It is currently not possible to predict which epitopes will be recognized by T cells in different individuals. This is a barrier to the thorough analysis and understanding of T-cell responses after vaccination or infection. Here, by combining mass cytometry with combinatorial peptide–MHC tetramer staining, we have developed a method allowing the rapid and simultaneous identification and characterization of T cells specific for many epitopes. We use this to screen up to 109 different peptide–MHC tetramers in a single human blood sample, while still retaining at least 23 labels to analyze other markers of T-cell phenotype and function. Among 77 candidate rotavirus epitopes, we identified six T-cell epitopes restricted to human leukocyte antigen (HLA)-A*0201 in the blood of healthy individuals. T cells specific for epitopes in the rotavirus VP3 protein displayed a distinct phenotype and were present at high frequencies in intestinal epithelium. This approach should be useful for the comprehensive analysis of T-cell responses to infectious diseases or vaccines.
The human antibody repertoire is one of the most important defenses against infectious disease, and the development of vaccines has enabled the conferral of targeted protection to specific pathogens. However, there are many challenges to measuring and analyzing the immunoglobulin sequence repertoire, such as the fact that each B cell contains a distinct antibody sequence encoded in its genome, that the antibody repertoire is not constant but changes over time, and the high similarity between antibody sequences. We have addressed this challenge by using high-throughput long read sequencing to perform immunogenomic characterization of expressed human antibody repertoires in the context of influenza vaccination. Informatic analysis of 5 million antibody heavy chain sequences from healthy individuals allowed us to perform global characterizations of isotype distributions, determine the lineage structure of the repertoire and measure age and antigen related mutational activity. Our analysis of the clonal structure and mutational distribution of individuals’ repertoires shows that elderly subjects have a decreased number of lineages but an increased pre-vaccination mutation load in their repertoire and that some of these subjects have an oligoclonal character to their repertoire in which the diversity of the lineages is greatly reduced relative to younger subjects. We have thus shown that global analysis of the immune system’s clonal structure provides direct insight into the effects of vaccination and provides a detailed molecular portrait of age-related effects.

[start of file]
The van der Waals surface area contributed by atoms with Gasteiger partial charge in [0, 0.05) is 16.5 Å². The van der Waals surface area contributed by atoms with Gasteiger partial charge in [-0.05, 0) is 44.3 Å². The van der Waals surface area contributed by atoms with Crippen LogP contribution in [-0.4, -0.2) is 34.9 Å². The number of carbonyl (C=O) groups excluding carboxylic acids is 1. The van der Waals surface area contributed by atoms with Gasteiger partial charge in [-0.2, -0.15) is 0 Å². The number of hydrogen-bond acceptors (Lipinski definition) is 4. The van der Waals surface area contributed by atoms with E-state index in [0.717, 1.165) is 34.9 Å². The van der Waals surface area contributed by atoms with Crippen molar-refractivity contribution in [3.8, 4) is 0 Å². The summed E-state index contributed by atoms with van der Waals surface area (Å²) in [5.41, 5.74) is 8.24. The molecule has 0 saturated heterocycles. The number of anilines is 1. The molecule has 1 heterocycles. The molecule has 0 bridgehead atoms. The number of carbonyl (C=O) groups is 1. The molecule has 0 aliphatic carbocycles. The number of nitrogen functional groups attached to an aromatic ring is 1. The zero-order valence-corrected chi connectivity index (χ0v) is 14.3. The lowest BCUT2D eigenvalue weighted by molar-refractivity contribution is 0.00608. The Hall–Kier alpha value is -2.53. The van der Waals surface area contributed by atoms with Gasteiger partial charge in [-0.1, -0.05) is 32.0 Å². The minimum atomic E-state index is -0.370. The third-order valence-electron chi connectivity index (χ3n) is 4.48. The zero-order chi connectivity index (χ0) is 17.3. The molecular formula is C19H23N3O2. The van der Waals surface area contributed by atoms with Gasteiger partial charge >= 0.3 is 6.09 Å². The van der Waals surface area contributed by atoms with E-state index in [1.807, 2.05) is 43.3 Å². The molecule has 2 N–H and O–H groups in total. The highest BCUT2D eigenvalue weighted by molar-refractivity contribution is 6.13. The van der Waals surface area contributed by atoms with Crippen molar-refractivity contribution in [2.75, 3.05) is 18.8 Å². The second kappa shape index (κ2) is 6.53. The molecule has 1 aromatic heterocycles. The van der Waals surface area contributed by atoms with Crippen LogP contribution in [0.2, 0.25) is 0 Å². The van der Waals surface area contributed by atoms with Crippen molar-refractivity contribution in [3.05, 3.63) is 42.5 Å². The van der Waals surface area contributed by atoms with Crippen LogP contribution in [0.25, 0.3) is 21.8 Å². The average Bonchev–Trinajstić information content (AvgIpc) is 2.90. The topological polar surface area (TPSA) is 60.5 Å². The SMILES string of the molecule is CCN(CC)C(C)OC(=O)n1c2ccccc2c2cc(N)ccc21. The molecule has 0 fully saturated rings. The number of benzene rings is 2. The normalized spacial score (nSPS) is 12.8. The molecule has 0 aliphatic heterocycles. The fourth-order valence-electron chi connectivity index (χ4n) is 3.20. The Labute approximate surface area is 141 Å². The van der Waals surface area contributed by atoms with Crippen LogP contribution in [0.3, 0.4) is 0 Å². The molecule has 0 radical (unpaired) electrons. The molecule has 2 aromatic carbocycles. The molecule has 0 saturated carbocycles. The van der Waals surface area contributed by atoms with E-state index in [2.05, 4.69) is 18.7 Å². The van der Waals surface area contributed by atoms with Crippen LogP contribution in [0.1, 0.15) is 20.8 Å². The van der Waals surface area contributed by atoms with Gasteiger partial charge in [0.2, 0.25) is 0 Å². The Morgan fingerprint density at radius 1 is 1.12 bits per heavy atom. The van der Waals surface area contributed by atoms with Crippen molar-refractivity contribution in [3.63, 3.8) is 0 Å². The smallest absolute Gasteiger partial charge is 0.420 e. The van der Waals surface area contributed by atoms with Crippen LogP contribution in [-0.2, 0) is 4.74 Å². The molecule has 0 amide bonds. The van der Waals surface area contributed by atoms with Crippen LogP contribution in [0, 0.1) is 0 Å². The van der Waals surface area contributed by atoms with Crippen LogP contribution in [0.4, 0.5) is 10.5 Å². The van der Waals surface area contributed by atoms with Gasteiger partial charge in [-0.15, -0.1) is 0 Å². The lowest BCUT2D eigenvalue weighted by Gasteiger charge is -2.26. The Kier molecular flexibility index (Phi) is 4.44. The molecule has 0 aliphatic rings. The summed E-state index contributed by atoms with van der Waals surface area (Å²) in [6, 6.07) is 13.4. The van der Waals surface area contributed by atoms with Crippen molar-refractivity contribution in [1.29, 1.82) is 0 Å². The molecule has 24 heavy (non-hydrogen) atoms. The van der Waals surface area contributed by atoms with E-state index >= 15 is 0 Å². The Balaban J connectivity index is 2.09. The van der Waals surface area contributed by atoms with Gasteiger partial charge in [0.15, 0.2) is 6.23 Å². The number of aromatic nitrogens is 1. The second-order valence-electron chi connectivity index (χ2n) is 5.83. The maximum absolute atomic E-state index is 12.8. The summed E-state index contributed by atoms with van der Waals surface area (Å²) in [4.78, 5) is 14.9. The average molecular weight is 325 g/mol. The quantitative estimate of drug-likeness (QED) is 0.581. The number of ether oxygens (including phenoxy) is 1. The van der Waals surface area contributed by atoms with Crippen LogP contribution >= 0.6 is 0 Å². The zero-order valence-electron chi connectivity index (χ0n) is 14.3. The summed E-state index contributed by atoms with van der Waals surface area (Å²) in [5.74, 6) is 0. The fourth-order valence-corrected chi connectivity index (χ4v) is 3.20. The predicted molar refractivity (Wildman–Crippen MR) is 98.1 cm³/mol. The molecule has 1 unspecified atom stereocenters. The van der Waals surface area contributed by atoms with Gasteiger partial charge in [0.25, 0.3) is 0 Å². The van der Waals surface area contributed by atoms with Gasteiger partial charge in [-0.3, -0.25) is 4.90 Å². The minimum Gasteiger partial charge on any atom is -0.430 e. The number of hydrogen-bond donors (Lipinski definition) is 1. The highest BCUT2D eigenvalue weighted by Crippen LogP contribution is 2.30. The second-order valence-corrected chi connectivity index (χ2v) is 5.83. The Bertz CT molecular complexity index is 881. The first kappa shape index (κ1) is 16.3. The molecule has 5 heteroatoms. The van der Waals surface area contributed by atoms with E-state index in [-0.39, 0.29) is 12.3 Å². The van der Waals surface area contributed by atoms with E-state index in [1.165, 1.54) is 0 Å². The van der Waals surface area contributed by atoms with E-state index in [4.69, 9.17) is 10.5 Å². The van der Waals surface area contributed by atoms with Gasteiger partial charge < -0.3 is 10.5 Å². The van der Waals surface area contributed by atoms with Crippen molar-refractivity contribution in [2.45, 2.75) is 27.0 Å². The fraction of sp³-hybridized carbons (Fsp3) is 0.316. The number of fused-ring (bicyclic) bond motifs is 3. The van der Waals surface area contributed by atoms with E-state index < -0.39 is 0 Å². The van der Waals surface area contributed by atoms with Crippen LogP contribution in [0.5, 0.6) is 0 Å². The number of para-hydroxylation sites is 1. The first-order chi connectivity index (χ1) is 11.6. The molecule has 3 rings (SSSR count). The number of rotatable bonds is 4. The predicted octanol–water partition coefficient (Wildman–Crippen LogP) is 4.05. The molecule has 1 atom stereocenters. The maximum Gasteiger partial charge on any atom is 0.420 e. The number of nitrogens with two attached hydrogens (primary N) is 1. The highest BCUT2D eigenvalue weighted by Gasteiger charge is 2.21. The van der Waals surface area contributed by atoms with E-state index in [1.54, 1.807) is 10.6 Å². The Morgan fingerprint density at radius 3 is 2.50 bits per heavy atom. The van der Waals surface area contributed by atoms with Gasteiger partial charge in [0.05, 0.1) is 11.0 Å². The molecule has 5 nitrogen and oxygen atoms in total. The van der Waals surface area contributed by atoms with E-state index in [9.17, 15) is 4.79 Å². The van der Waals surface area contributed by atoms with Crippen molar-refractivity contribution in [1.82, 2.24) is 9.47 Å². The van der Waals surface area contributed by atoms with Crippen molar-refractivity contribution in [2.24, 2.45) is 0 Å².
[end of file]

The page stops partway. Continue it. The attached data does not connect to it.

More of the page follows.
Selected topics in the field of rotavirus immunity are reviewed focusing on recent developments that may improve efficacy and safety of current and future vaccines. Rotaviruses have developed multiple mechanisms to evade interferon-mediated innate immunity. Compared to more developed regions of the world, protection induced by natural infection and vaccination is reduced in developing countries where, among other factors, high viral challenge loads are common and where infants are infected at an early age. Studies in developing countries indicate that rotavirus-specific serum IgA levels are not an optimal correlate of protection following vaccination, and better correlates need to be identified. Protection against rotavirus following vaccination is substantially heterotypic; nonetheless, a role for homotypic immunity in selection of circulating post vaccination strains needs further study.